Metal (music) studies: What’s in a name?

The field we are working in is commonly referred to as metal studies or metal music studies. I prefer the second because it makes clear it is research on a music culture, and in this way avoids already possible questions on the subject of research. Recently, Heather Savigny and Julian Schaap reminded us of  ‘putting the “studies” back into metal music studies’.1 In their critique, they demand more methodological rigour and more reflexivety in questions of epistemology. In this short post, I want to take up this point and throw in some questions from the point of view of a trained cultural historian.

My preferred name of our discourse is metal music studies. It contains three words. ‘Metal’, which is rather obvious (not mentioning the broad debates on the definition of metal) and names the subject of research. ‘Music’, the second element, is significant due to the fact that it tells non-insiders that we examine a popular music culture, i.e. heavy metal music. ‘Studies’, the third and the one which Savigny and Schaap problematized rightly, is the crucial one. It points out that this is an independent academic field.

From the point of view of a trained historian, the current state of the art is still characterized by a lack of historical awareness and of historic depth. There are books and conferences, which have the word ‘history’ in their titles.2 However, so far the history and cultural history of metal have been written by scholars ouside history as a discipline. On the one hand, this is good think because it sets history on the agenda of our discourse.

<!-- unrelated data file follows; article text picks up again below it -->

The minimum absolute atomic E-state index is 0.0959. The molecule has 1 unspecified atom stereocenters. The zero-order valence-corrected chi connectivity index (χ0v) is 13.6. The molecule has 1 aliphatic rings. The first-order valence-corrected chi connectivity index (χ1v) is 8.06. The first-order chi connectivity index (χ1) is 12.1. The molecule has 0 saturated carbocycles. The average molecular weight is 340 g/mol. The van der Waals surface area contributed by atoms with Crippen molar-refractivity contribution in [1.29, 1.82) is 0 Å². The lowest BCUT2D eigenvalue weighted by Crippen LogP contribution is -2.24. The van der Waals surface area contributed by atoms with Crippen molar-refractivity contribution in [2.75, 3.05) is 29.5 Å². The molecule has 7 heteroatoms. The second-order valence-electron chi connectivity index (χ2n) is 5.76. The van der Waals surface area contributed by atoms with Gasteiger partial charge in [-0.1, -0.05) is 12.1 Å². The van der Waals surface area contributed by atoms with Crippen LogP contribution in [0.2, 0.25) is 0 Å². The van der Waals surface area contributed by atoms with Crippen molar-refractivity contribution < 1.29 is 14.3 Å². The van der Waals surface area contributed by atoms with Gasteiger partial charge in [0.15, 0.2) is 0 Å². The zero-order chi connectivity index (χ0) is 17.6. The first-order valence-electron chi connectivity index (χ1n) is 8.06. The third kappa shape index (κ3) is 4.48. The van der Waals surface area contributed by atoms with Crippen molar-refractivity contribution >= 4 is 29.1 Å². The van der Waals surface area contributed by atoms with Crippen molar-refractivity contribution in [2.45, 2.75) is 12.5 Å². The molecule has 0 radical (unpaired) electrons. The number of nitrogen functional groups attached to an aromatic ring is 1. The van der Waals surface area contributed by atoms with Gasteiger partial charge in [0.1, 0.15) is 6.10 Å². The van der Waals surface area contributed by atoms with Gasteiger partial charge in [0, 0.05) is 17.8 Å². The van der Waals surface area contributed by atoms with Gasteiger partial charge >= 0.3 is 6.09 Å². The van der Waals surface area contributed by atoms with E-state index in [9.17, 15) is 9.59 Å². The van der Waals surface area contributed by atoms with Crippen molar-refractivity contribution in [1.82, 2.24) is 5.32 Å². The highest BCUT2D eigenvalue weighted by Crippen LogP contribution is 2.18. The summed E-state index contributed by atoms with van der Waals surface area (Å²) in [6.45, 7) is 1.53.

On the other hand, however, ‘putting the “studies” back into metal music studies’ consequently would also mean to take much more seriously the expertise of trained historians. Their expertise and knowledge of reading and examining sources, of historiography as a form narratology, and finally their knowledege of the broad contexts of the global history of the second half of the 20th century is key to writing a history of metal with more rigour. My upcoming book will not fix this issue but I address these questions.3


  1. See H. Savigny and J. Schaap (2018), ‘Putting the  “studies” back into metal music studies’, Metal Music Studies, 4:3, pp. 549–557, doi: 10.1386/mms.4.3.549_1. 

  2. See, L. Meller (2018), Iron Maiden: A journey through history, Curitiba: Appris; also, see the call for paper for the conference ‘Somewhere in Time: A Conference on Metal and History’, Victoria, BC, 23 to 25 August 2019, at: https://www.facebook.com/download/1138331633226652/Somewhere%20in%20Time%20CFP%20.pdf?hash=AcpU2f1kwval0Th3. Accessed 8 March 2019. 

  3. P. Pichler (2019), Metal music and sonic knowledge in Europe: A cultural history, Bingley: Emerald Publishers, forthcoming.